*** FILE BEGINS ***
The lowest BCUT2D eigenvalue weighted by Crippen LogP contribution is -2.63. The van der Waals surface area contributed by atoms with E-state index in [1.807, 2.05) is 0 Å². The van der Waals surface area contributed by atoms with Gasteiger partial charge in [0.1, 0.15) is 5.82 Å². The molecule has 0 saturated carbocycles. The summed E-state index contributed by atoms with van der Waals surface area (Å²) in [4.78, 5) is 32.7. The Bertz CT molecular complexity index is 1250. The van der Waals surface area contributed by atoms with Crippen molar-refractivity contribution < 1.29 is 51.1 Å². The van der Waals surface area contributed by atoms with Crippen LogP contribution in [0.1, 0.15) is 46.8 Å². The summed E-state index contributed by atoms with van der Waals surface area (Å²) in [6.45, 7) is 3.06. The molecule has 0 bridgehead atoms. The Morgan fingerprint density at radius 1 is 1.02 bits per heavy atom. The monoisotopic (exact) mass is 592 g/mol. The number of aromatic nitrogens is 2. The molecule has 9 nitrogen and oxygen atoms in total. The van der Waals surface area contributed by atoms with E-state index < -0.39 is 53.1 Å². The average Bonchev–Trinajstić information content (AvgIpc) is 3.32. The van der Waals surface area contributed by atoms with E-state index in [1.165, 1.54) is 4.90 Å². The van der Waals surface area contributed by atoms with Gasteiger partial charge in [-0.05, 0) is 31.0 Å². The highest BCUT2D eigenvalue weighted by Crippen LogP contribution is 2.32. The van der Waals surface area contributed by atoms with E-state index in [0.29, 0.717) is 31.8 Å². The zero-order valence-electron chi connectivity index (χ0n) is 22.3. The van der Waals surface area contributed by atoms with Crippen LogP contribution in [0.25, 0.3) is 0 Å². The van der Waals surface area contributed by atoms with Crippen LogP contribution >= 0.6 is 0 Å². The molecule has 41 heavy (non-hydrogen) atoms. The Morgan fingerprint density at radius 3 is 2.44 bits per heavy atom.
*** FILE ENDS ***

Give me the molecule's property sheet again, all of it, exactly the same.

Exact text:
The lowest BCUT2D eigenvalue weighted by Crippen LogP contribution is -2.63. The van der Waals surface area contributed by atoms with E-state index in [1.807, 2.05) is 0 Å². The van der Waals surface area contributed by atoms with Gasteiger partial charge in [0.1, 0.15) is 5.82 Å². The molecule has 0 saturated carbocycles. The summed E-state index contributed by atoms with van der Waals surface area (Å²) in [4.78, 5) is 32.7. The Bertz CT molecular complexity index is 1250. The van der Waals surface area contributed by atoms with Crippen molar-refractivity contribution < 1.29 is 51.1 Å². The van der Waals surface area contributed by atoms with Crippen LogP contribution in [0.1, 0.15) is 46.8 Å². The summed E-state index contributed by atoms with van der Waals surface area (Å²) in [6.45, 7) is 3.06. The molecule has 0 bridgehead atoms. The Morgan fingerprint density at radius 1 is 1.02 bits per heavy atom. The monoisotopic (exact) mass is 592 g/mol. The number of aromatic nitrogens is 2. The molecule has 9 nitrogen and oxygen atoms in total. The van der Waals surface area contributed by atoms with E-state index < -0.39 is 53.1 Å². The average Bonchev–Trinajstić information content (AvgIpc) is 3.32. The van der Waals surface area contributed by atoms with E-state index in [1.165, 1.54) is 4.90 Å². The van der Waals surface area contributed by atoms with Gasteiger partial charge in [-0.05, 0) is 31.0 Å². The highest BCUT2D eigenvalue weighted by Crippen LogP contribution is 2.32. The van der Waals surface area contributed by atoms with E-state index in [0.29, 0.717) is 31.8 Å². The zero-order valence-electron chi connectivity index (χ0n) is 22.3. The van der Waals surface area contributed by atoms with Crippen LogP contribution in [0.25, 0.3) is 0 Å². The van der Waals surface area contributed by atoms with Crippen LogP contribution >= 0.6 is 0 Å². The molecule has 41 heavy (non-hydrogen) atoms. The Morgan fingerprint density at radius 3 is 2.44 bits per heavy atom.